Eighteen dead after head-on train crash

Belgian disaster may have been caused by driver missing red light
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The Independent Online

Belgium suffered its worst train crash for more than half a century yesterday when two commuter trains collided head-on south-west of Brussels. The death toll was estimated last night to be at least 18 – the worst in a Belgian rail accident since 1954. Although a senior regional official said that one of the trains had passed a red light, there were also reports that an electrical fault had caused a signalling error.

Over 100 people were injured – some severely – when the two trains smashed into each other in light snow near the station at Buizingen, near Halle, 15 miles outside Brussels, at around 8.30am. Both trains' leading carriages were smashed apart by the impact, which left dead and maimed passengers lying beside the tracks.

So extensive was the wreckage that all train services on the line as well as nearby lines – including the Eurostar to and from London and Thalys services from Paris – were cancelled for the entire day.

Pierre Quertenmont, 40, a passenger in one of the trains, said: "I could see two bodies beside the track as well as several limbs. There were injured people, blood everywhere. It was like a real vision of the apocalypse, so much so that I had to stop looking out of the window."

Between 250 and 300 passengers were aboard the two rush-hour trains as they crashed. Lode de Witte, the governor of the Flemish Brabant region which includes Halle, said the driver of a regional train pulling into the town had missed a red signal light and ran into a train leaving the station, which was 10 minutes late.

But Belgian television also reported that there had been an electrical failure in the area, which may have caused a signalling malfunction allowing the two trains to approach each other on the same track. Belgian national railways, SNCB, refused to comment until railway and judicial investigations had been completed.

The sheer force of the impact smashed one train deep into the front carriage of the other. Other carriages buckled or reared high into the air, bringing down overhead power lines.

The crash appeared to be the worst on Belgian railways since 1954, when 20 German soccer fans were killed in an accident near Louvain. The train line around Halle had been equipped with a safety system that ensures that trains automatically come to a halt if they pass a red light. But not all trains have yet been fitted with the system, transport authorities said.

A spokesman from the federal prosecutor's office, Jos Colpin, said the investigation could take up anything from a few days to several weeks. "It will take us a while. To start with, we don't even know how many bodies are still in the wreckage. It's enormously difficult for the emergency services."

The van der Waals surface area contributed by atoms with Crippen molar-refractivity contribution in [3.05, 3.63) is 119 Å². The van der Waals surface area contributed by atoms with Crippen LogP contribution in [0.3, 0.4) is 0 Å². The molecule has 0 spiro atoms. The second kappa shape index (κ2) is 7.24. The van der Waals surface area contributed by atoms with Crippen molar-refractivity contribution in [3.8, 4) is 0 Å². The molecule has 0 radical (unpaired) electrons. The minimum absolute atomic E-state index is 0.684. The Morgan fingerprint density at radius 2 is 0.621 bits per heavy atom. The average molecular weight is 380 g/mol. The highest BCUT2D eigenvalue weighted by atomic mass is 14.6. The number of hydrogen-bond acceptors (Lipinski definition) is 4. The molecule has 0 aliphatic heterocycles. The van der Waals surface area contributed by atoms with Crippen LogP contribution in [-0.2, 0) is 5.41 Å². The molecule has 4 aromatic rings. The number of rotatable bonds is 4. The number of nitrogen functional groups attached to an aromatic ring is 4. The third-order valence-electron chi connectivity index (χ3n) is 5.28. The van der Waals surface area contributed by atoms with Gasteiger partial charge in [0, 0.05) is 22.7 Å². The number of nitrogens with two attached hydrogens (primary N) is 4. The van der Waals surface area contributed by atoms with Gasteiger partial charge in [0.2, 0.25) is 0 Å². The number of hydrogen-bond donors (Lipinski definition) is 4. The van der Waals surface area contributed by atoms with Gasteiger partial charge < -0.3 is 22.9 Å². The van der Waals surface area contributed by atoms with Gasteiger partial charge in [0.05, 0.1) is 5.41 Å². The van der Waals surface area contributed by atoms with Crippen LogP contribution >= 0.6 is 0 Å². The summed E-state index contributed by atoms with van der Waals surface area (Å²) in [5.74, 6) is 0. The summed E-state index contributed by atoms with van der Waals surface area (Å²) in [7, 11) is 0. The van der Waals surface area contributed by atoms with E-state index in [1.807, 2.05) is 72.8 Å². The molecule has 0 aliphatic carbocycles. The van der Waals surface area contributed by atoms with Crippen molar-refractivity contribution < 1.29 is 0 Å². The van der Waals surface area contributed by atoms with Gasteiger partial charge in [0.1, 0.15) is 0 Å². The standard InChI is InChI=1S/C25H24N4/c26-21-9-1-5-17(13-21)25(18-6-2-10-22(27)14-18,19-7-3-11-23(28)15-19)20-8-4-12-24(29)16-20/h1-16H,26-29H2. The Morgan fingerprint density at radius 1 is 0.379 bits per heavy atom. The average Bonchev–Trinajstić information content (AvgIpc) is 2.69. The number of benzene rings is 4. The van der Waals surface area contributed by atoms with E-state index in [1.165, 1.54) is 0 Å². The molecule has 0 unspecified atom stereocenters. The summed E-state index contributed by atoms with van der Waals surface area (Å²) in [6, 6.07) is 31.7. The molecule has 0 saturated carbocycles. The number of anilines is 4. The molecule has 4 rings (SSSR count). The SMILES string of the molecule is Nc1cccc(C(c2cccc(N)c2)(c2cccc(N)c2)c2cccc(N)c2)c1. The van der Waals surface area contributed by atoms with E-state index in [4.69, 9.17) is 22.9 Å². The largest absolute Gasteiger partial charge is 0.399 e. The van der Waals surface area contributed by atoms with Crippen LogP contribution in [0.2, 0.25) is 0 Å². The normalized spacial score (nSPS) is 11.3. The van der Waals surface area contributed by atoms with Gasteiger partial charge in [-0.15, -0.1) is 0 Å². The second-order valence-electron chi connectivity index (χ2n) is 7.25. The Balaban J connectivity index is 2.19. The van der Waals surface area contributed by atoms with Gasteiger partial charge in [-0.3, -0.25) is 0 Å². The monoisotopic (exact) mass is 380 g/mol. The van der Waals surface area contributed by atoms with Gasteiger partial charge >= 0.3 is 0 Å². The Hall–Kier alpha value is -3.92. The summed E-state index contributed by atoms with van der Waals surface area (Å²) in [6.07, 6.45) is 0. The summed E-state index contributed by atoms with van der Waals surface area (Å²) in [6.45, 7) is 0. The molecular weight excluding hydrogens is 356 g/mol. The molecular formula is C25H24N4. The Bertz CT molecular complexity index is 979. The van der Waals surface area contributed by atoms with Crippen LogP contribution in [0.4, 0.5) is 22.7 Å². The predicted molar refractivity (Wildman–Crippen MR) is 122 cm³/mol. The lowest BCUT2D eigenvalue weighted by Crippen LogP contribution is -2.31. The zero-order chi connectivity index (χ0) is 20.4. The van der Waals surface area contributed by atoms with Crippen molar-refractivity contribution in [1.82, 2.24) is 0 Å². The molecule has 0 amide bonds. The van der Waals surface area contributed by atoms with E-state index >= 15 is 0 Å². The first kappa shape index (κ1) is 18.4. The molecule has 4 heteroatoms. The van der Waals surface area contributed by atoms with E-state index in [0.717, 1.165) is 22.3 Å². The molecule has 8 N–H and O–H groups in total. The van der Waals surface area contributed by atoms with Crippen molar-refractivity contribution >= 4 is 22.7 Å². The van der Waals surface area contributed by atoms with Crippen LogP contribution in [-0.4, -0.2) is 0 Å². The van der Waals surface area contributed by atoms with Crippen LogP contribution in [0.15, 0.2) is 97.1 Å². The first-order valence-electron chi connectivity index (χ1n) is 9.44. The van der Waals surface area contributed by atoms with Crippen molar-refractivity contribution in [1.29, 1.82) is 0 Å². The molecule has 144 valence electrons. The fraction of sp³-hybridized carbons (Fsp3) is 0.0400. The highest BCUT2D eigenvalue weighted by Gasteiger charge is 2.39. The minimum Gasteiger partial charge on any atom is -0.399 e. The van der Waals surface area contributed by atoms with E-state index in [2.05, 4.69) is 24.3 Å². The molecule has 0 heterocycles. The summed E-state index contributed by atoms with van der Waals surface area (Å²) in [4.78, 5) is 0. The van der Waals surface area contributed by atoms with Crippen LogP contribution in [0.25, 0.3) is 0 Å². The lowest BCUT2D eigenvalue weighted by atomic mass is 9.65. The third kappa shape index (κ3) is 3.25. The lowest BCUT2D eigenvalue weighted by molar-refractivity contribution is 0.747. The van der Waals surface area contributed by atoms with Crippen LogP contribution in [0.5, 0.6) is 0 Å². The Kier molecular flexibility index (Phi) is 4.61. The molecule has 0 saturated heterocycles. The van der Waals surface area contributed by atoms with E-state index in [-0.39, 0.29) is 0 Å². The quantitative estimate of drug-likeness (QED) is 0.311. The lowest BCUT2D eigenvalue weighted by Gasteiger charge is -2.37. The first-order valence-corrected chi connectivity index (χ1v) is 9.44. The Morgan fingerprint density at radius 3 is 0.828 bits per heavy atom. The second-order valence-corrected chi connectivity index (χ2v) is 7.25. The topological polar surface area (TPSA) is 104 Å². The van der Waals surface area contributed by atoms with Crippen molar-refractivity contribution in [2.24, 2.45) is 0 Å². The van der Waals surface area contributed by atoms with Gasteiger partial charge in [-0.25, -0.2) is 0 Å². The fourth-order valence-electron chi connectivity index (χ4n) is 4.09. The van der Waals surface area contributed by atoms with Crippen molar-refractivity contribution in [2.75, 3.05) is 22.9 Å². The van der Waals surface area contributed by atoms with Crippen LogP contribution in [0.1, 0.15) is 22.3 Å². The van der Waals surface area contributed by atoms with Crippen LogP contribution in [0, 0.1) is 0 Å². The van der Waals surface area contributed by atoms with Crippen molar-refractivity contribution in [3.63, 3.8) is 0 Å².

At least 18 men and three women were killed in the accident and many more seriously injured, although the official figure continued to fluctuate during the day. Hours after the crash some bodies were still being extracted from the wreckage and the fate of the two drivers was unknown.

Belgian broadcasting channel VRT said 25 people had been killed, but the SNCB said it had not released an official figure. Up to 150 people were slightly injured and were treated in an emergency centre set up a short walk from the crash centre.

Prime Minister Yves Leterme flew back from a tour of the Balkans and visited the scene of the accident with King Albert. Shocked residents living near the tracks shuffled out under the falling snow in freezing temperatures to gape at the giant mangled wreckage just beyond their back gardens.

"The entire house shook and there was a terrifying almighty bang," said one couple in their thirties. "We had to hide the children so they would not look. It was too horrendous for words."

Survivors were taken by ambulance to two local emergency centres set up nearby and those more seriously injured were taken to local hospitals, a dozen of which were on stand-by as part of a local emergency operation.

"It all happened very rapidly, too quickly to take it in properly. The impact of the crash was very powerful and tipped our carriage over on to its side," said Giuseppe, a man in his thirties who was lightly concussed in the incident. "People stayed relatively calm until we saw the way that the two front carriages were piled up on top of one another."

Survivors praised the efficiency of the emergency services, which arrived within half an hour of the crash. Halle's mayor, Dirk Peters, explained that they had learnt the lessons from a practice emergency in 2005, when transport authorities simulated a crash with a high-speed Thalys train, which runs from Paris to Germany.

"It meant that everyone knew exactly what to do. We were able to mobilise things quickly and keep calm. It's one small blessing in all this," he said.